Vienna is a cultural city where classical music pervades every corner of its well manicured strasse. Coffee is the beverage of choice and the food is hearty and satisfying. But football in such a city probably cannot claim to be, to quote Italian football’s Swedish legend Niels Liedholm, “the most important of the less important things in life”.
You might be forgiven for thinking that Austrians are more likely to get bent out of shape about the quality of their espresso than their football, but last year, Rapid Vienna fans bricked up the entrance to their ground in protest about the performance of the team and its management.
“We wanted to show we were unhappy with the way things were going,” said one Rapid fan as he passed the Gerhard Hannapi stadium. “Look, you can see some of the cement that was used.”
If there are “fanatics” among Austrian football’s patrons, they exist in the suburb of Hüttelsdorf, a working class area that is far removed from the dainty elegance of the Hapsburg palace at nearby Schönbrunn.
The area around Rapid’s ground suggests that not everyone in Vienna walks around in Hugo Boss clothing or gunslings a Prada handbag. It looks like a tough area, as evidenced by the threatening graffiti sprayed by the “Ultras”.
Rapid may be the Manchester United of Vienna, but they are not the Bundesliga champions. That honour belongs to the violet shirts of FK Austria Vienna, traditionally the club of the bourgeoisie and one that was followed by the thinkers and writers that patronised coffeehouse society. But that was a long time ago, in an age when Austria’s top clubs were among the most progressive and indeed, successful in Europe.
In those halcyon days, Austrian league games, especially those involving the Viennese giants, would draw hefty crowds, but when Rapid and FK Austria Vienna recently fought out a 0-0 draw at the Gerhard Hannapi (the second oldest derby in the world), the attendance was a now healthy 16,700. Rapid were reduced to 10 men when Stephen Palla was dismissed in the 26th minute, but the green and whites held on to earn a point and maintain their then unbeaten record. Any hopes of gaining an early season advantage over the cross-city neighbours were dashed, however – for the time being.
A load of red bull
Rapid ended 2012-13 in an air of discontent. As well as the “bricking-up” incident, unhappy fans boycotted a league game against Wiener Neustadt and then suffered the humiliation of a cup defeat against regional league side Pasching. They finished in third place, but they were 25 points behind champions FK Austria and 20 behind second-placed Salzburg.
“It’s unacceptable,” said Stephan, our staunch Rapid fan. “Historically, we have been the number one club in Austria, but Salzburg and now Wien have overtaken us in recent years. But we are the biggest club and we make the most noise – but we do not have the money that others have.”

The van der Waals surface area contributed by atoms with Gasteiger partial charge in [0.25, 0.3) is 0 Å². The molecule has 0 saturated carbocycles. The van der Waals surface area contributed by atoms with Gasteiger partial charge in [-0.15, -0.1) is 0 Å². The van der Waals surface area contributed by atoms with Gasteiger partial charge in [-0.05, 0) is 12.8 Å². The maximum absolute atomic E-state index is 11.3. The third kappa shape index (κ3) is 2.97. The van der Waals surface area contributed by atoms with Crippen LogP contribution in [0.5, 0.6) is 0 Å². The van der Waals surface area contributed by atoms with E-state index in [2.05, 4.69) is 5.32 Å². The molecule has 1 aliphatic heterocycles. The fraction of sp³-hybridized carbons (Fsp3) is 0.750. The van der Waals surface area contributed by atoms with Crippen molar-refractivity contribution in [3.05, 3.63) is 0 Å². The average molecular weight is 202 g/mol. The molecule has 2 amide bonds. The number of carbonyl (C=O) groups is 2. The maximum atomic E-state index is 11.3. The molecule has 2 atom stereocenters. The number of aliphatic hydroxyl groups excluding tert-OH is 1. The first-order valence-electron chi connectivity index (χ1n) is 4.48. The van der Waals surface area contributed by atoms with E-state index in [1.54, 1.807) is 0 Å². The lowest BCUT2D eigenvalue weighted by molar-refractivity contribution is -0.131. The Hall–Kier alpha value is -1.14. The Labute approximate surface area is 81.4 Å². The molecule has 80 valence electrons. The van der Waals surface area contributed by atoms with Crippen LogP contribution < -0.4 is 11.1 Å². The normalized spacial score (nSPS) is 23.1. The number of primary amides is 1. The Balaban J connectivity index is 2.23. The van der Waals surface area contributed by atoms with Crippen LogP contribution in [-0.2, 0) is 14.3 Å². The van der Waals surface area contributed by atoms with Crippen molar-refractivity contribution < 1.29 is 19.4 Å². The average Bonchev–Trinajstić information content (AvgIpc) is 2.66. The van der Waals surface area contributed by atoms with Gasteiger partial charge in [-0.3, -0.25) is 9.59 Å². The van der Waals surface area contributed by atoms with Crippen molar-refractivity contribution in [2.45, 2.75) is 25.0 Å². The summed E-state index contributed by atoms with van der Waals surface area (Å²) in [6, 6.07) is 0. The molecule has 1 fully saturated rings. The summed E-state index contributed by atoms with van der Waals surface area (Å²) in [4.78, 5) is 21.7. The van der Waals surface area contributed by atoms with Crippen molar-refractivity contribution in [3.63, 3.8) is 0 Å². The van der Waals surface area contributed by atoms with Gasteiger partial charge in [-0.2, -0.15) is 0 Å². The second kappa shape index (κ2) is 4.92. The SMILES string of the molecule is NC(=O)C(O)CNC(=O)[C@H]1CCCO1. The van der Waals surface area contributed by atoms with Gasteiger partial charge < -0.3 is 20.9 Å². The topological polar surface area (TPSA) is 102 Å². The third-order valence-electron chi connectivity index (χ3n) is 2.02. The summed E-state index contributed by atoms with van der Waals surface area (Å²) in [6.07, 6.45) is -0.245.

Rapid’s budget this season is around EUR 20m and has been impacted by the loss of some key sponsors.
For people like Stephan, Salzburg’s recent dominance, coinciding with Red Bull’s takeover of the club, has been hard to stomach. The last time Rapid were able to say “Wir sind Meister” was in 2008 and since then big-spending Salzburg, Sturm Graz and FK Austria Vienna have all lifted the title. For a club that has won a record 32 Austrian titles, recent times have been lean. “Salzburg have had an unfair advantage in recent years,” he bemoans, the typical green-eyed reaction of fans who begrudge other clubs any sort of success.
Like all Austrian clubs, though, Rapid’s standing on the international stage has been somewhat diluted in the Champions League era. In pre-Glasnost Europe, a trip to Vienna would have been seen as a tough tie and Rapid reached two European Cup Winners’ Cup finals in 1985 and 1996 (losing to Everton and Paris St.Germain respectively). But today, they have to suffer the indignity of qualifying rounds even for the Europa League. They’ve disposed of Asteros Tripolis of Greece and are up against Georgian side Dila in the next round. This season, Rapid started ominously, losing to regional league side LASK from Linz on penalties in the cup but settled down to notch up a couple wins against Neustadt and Sturm before losing their unbeaten record in league game five, a 2-0 loss at Admira.
FK Austria Vienna, however, are pinning their hopes on Champions League progress. They have beaten the Icelanders, FH and now face Dinamo Zagreb over two legs. The confident billboards dotted around Vienna suggest they are “going for it”, but the Croatians will be a tough hurdle. The financial rewards of a group-stage place will give Die Veilchen a huge boost, although progress beyond qualification would be a major shock – not since 2005 when Rapid reached that stage has an Austrian outfit reached the groups.
As for Rapid 2013-14, their objective for the season as a whole is to improve on last season. But coach Zoran Barisic, who took over in the latter stages of 2012-13, has a very young squad. While the average age is barely 24, Rapid’s more experienced hands have all suffered injuries that will keep them sidelined in the early weeks of the season.
So Rapid went into the new campaign with no new signings and realistic ambitions. They may not be the force of old, but they should still have enough in the tank to ensure Europa League football in 2014-15. The club’s motto is to win through “strength and endurance”, locally known as Rapidgeist. If that’s not enough, the Rapid officials may yet spy another truckload of bricks arriving in Keisslergasse….